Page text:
"Sherrie, thank goodness you're there! I don't know what I'd have done if you'd been at lunch!" There was no mistaking this voice. Sherrie had known Lois Thompson since grade school. A high-strung woman, Lois was always in crisis. Sherrie had always tried to make herself available to Lois, to "be there for her." But Lois never asked Sherrie how she was doing, and when Sherrie mentioned her struggles, Lois either changed the subject or had to leave.
Sherrie genuinely loved Lois and was concerned about her problems, but Lois seemed more like a client than a friend. Sherrie resented the imbalance in their friendship. As always, Sherrie felt guilty when she thought about her anger at Lois. As a Christian, she knew the value the Bible placed on loving and helping others. There I go again, she would say to herself. Thinking of myself before others. Please, Lord, let me give to Lois freely and not be so self-centered.
Sherrie asked, "What's the matter, Lois?"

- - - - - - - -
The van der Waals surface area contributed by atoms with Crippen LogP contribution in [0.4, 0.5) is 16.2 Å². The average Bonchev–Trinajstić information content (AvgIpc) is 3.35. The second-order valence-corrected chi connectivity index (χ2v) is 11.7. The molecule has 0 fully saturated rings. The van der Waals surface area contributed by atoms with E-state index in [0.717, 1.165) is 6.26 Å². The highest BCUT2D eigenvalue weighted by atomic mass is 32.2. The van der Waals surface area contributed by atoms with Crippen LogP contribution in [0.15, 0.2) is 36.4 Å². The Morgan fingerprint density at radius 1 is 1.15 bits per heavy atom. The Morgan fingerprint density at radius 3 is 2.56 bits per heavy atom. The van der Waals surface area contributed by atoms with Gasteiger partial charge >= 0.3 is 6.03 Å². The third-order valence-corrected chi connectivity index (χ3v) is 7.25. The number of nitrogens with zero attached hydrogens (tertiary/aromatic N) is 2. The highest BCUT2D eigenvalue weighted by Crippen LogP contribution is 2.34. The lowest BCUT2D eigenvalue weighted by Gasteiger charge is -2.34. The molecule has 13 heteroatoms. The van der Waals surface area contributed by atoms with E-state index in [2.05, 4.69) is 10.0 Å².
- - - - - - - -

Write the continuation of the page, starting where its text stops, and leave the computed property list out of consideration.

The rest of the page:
"It's horrible, just horrible," Lois said. "Anne was sent home from school today, Tom was denied his promotion, and my car gave out on the freeway!"
This is what my life's like every day! Sherrie thought to herself, feeling the resentment rising. However, she merely said, "Lois, you poor thing! How are you coping with all of this?"
Lois was happy to answer Sherrie's question in great detail-so much detail that Sherrie missed half her lunch break consoling her friend. Well, she thought, fast food's better than no food.
Sitting at the drive-through waiting for her chicken burger, Sherrie thought about Lois. If all my listening, consoling, and advice had made any difference over the years, maybe it would be worth it. But Lois makes the same mistakes now that she made twenty years ago. Why do I do this to myself?